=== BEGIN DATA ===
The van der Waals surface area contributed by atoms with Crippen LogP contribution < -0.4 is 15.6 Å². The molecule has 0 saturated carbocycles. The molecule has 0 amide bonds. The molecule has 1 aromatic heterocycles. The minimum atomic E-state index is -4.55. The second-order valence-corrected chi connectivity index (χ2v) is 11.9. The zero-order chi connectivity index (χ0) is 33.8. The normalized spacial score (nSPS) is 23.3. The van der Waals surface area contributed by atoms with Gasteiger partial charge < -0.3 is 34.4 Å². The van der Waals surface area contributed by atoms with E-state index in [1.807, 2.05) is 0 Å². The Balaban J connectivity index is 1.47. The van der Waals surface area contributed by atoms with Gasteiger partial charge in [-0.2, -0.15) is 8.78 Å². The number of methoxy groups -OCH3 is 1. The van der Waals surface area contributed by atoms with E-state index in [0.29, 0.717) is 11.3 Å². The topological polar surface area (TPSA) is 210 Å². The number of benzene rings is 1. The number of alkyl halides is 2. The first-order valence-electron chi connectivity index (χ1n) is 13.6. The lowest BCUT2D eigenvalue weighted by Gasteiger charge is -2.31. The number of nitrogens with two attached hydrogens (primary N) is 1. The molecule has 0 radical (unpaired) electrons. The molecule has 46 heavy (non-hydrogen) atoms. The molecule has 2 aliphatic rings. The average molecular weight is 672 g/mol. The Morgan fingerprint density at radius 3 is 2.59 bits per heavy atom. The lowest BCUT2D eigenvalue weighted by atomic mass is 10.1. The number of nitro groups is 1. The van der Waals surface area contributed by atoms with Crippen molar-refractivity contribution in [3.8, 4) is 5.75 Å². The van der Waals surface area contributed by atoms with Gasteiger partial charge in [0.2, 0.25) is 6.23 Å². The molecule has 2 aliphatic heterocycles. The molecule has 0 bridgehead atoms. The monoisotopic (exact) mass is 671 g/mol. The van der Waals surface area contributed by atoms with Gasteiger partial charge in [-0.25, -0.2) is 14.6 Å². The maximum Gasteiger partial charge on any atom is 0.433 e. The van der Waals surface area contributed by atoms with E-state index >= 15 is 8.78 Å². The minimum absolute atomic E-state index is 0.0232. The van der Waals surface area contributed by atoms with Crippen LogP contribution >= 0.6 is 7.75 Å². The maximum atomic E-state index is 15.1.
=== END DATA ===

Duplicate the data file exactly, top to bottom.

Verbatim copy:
The van der Waals surface area contributed by atoms with Crippen LogP contribution < -0.4 is 15.6 Å². The molecule has 0 saturated carbocycles. The molecule has 0 amide bonds. The molecule has 1 aromatic heterocycles. The minimum atomic E-state index is -4.55. The second-order valence-corrected chi connectivity index (χ2v) is 11.9. The zero-order chi connectivity index (χ0) is 33.8. The normalized spacial score (nSPS) is 23.3. The van der Waals surface area contributed by atoms with Gasteiger partial charge < -0.3 is 34.4 Å². The van der Waals surface area contributed by atoms with E-state index in [1.807, 2.05) is 0 Å². The Balaban J connectivity index is 1.47. The van der Waals surface area contributed by atoms with Gasteiger partial charge in [-0.2, -0.15) is 8.78 Å². The number of methoxy groups -OCH3 is 1. The van der Waals surface area contributed by atoms with E-state index in [0.29, 0.717) is 11.3 Å². The topological polar surface area (TPSA) is 210 Å². The number of benzene rings is 1. The number of alkyl halides is 2. The first-order valence-electron chi connectivity index (χ1n) is 13.6. The lowest BCUT2D eigenvalue weighted by Gasteiger charge is -2.31. The number of nitrogens with two attached hydrogens (primary N) is 1. The molecule has 0 radical (unpaired) electrons. The molecule has 46 heavy (non-hydrogen) atoms. The molecule has 2 aliphatic rings. The average molecular weight is 672 g/mol. The Morgan fingerprint density at radius 3 is 2.59 bits per heavy atom. The lowest BCUT2D eigenvalue weighted by atomic mass is 10.1. The number of nitro groups is 1. The van der Waals surface area contributed by atoms with Crippen molar-refractivity contribution in [3.8, 4) is 5.75 Å². The van der Waals surface area contributed by atoms with Gasteiger partial charge in [0.2, 0.25) is 6.23 Å². The molecule has 2 aliphatic heterocycles. The molecule has 0 bridgehead atoms. The monoisotopic (exact) mass is 671 g/mol. The van der Waals surface area contributed by atoms with Gasteiger partial charge in [-0.25, -0.2) is 14.6 Å². The maximum Gasteiger partial charge on any atom is 0.433 e. The van der Waals surface area contributed by atoms with E-state index >= 15 is 8.78 Å². The minimum absolute atomic E-state index is 0.0232. The van der Waals surface area contributed by atoms with Crippen LogP contribution >= 0.6 is 7.75 Å². The maximum atomic E-state index is 15.1.